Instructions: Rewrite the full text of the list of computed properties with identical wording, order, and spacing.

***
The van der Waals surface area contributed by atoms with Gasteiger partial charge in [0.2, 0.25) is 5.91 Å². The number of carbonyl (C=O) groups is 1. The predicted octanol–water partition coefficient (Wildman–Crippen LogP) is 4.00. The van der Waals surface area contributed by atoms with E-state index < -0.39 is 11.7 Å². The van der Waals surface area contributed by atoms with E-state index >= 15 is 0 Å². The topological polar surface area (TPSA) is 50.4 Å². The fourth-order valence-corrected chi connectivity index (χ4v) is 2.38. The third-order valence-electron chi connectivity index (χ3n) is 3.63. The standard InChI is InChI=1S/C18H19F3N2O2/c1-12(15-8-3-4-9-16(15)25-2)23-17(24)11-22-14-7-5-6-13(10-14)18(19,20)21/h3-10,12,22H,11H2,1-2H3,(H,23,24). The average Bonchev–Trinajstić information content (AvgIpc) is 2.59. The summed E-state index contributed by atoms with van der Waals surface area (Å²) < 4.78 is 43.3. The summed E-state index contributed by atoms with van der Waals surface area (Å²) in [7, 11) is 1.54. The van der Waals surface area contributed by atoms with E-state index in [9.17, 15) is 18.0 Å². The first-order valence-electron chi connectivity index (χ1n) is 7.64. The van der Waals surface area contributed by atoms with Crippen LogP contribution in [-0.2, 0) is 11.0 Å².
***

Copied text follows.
The van der Waals surface area contributed by atoms with Gasteiger partial charge in [0.2, 0.25) is 5.91 Å². The number of carbonyl (C=O) groups is 1. The predicted octanol–water partition coefficient (Wildman–Crippen LogP) is 4.00. The van der Waals surface area contributed by atoms with E-state index < -0.39 is 11.7 Å². The van der Waals surface area contributed by atoms with E-state index >= 15 is 0 Å². The topological polar surface area (TPSA) is 50.4 Å². The fourth-order valence-corrected chi connectivity index (χ4v) is 2.38. The third-order valence-electron chi connectivity index (χ3n) is 3.63. The standard InChI is InChI=1S/C18H19F3N2O2/c1-12(15-8-3-4-9-16(15)25-2)23-17(24)11-22-14-7-5-6-13(10-14)18(19,20)21/h3-10,12,22H,11H2,1-2H3,(H,23,24). The average Bonchev–Trinajstić information content (AvgIpc) is 2.59. The summed E-state index contributed by atoms with van der Waals surface area (Å²) < 4.78 is 43.3. The summed E-state index contributed by atoms with van der Waals surface area (Å²) in [7, 11) is 1.54. The van der Waals surface area contributed by atoms with E-state index in [9.17, 15) is 18.0 Å². The first-order valence-electron chi connectivity index (χ1n) is 7.64. The van der Waals surface area contributed by atoms with Crippen LogP contribution in [-0.2, 0) is 11.0 Å².